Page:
The '60s were about neighbors and friends. Going to church on Sunday. Never having to lock your doors. It was about those black leather jackets - the cars - and the pom-poms. It was about a boy going fishing with his father or a father taking his son to a baseball game or the girls going to their pajama parties. It was about sharing money to take your friend to the show on the weekend. It was carrying your girlfriend's books after school.
I can still remember as a youngster coming home from school and singing in the alley and a neighbor shouting next door to my mother saying, "Hey Mary, I hear Bobby coming home!" Coming home from school to Mom's apple pie and those fresh buns coming out of the oven. We could hardly wait for the weekends to come so we could go to the dances and the roller rink. I remember the high school sock-hop dances that we still do today.
Yes, the '60s were about family - and it was about music. We got our first impressions from black and white TV and Elvis singing "Love Me Tender." I admired Elvis; he influenced all our lives, including mine. I remember all the Coca-Cola records and my first big commercial for them. "Things Go Better With Coke," which the radio stations played like a hit record.
The '60s were filled with dreams that we all had the opportunity to fulfill. You could not only dream about it, you could actually do it! You could shoot for the moon and be happy to land among the stars. I remember being on tour, on the bus with Dick Clark and all the American stars - and being in England on "Thank Your Lucky Stars" and then in Hollywood singing with the stars. I remember singing with Bill Haley and the Comets, The Coasters, Chubby Checker, Roy Orbison and all the good times I spent with so many artists. I remember recording songs in RCA's Studio B in Nashville with engineer Bill Porter, where many of the songs in this album were first recorded. It was a special time for all of us. That's the '60s I remember.
My life's been like a football game! On those occasions when I'd be running towards the goal line, going for the touchdown, and someone would knock the ball out of my hand, I'd get back up, and while they were fighting for the ball God would throw me another long pass. I'd take that lateral step, catch it, and run for the touchdown.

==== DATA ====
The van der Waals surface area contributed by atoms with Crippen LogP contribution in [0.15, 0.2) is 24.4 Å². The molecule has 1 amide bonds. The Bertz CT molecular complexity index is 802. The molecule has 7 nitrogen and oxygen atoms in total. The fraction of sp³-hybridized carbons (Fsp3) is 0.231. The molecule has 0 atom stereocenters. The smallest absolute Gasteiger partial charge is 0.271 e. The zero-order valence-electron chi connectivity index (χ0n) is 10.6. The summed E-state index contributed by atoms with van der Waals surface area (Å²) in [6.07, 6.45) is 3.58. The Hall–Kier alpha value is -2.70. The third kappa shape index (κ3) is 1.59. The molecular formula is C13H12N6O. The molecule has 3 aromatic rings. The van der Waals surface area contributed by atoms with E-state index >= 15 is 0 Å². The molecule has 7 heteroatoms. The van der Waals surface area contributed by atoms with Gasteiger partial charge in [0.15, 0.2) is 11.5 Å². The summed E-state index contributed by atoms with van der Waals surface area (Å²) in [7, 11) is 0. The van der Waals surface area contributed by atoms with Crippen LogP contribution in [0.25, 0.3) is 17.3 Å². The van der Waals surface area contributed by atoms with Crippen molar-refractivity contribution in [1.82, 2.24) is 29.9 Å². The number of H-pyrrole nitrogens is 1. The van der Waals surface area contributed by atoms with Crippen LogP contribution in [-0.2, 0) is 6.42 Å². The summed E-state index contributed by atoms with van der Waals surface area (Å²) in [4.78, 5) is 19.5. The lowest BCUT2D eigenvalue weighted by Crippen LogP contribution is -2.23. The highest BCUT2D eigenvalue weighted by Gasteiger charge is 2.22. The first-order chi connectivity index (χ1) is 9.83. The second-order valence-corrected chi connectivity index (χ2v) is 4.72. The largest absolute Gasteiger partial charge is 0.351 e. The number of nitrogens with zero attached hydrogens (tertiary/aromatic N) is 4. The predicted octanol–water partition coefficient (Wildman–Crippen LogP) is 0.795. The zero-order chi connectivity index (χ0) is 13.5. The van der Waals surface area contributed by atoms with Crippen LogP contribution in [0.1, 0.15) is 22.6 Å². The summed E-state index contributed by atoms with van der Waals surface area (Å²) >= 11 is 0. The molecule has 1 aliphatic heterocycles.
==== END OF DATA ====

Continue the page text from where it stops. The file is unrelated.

Former Canadian teen idol and singer Bobby Curtola has died. He was 73.
His death was announced Sunday in a statement from his children, who called Curtola "an amazing man who did so much for the people in this world."
A teen idol in Canada during the early '60s, Curtola also made his mark internationally in 1962 with the singles Fortune Teller and Aladdin.
Curtola, who was born in what is now Thunder Bay, Ont., was named to the Order of Canada in 1997.
He was also known for his charity work, particularly for children.
Up until early 2016, Curtola was living in Port Mouton, N.S. He moved after his partner Karyn Rochford died in a car crash in Nova Scotia in December 2015.
Curtola loved 'each and every' fan
In a statement issued through Curtola's Facebook and Twitter pages, Chris Curtola and Michael Curtola said their father loved his fans.
"He loved each and every one of you more than you will know, and never took for granted the life you gave him. He would want you to do something kind for one another today and each day," the statement said. "He would also want you to know he loves you, and that you have another angel watching over you."
In a statement, Bobby Curtola's sons Chris and Michael said their father "loved each and every one" of his fans. (The Canadian Press)
A number of those fans took to social media upon hearing of Curtola's death to remember the singer.
"I'm shocked and heartbroken, the man was an icon," tweeted one man.
"You were such a big piece of my early years. You were my first big crush," a woman said on Curtola's Facebook page.
Curtola's career began at 16, after he recorded his first hit single Hand in Hand With You.
He went on to establish the first coast to coast tour circuit in Canada, his website said. He released one of his biggest hits, Fortune Teller in 1962.
Curtola's work in the 1960s yielded 25 Canadian Gold singles and 12 Canadian Gold albums, according to a biography on his website.
In 1972 he was signed to a five-year contract in Las Vegas, making him the first Canadian entertainer to receive a long term deal in the city, according to his website.
Later in his career he began a relationship with The Princess Cruises, performing on ships in the Caribbean and Mediterranean for twelve years.
Curtola received a Queen's Golden Jubilee Medal in 2002 and a Diamond Jubilee Medal in 2012, according to the Canadian Encyclopedia.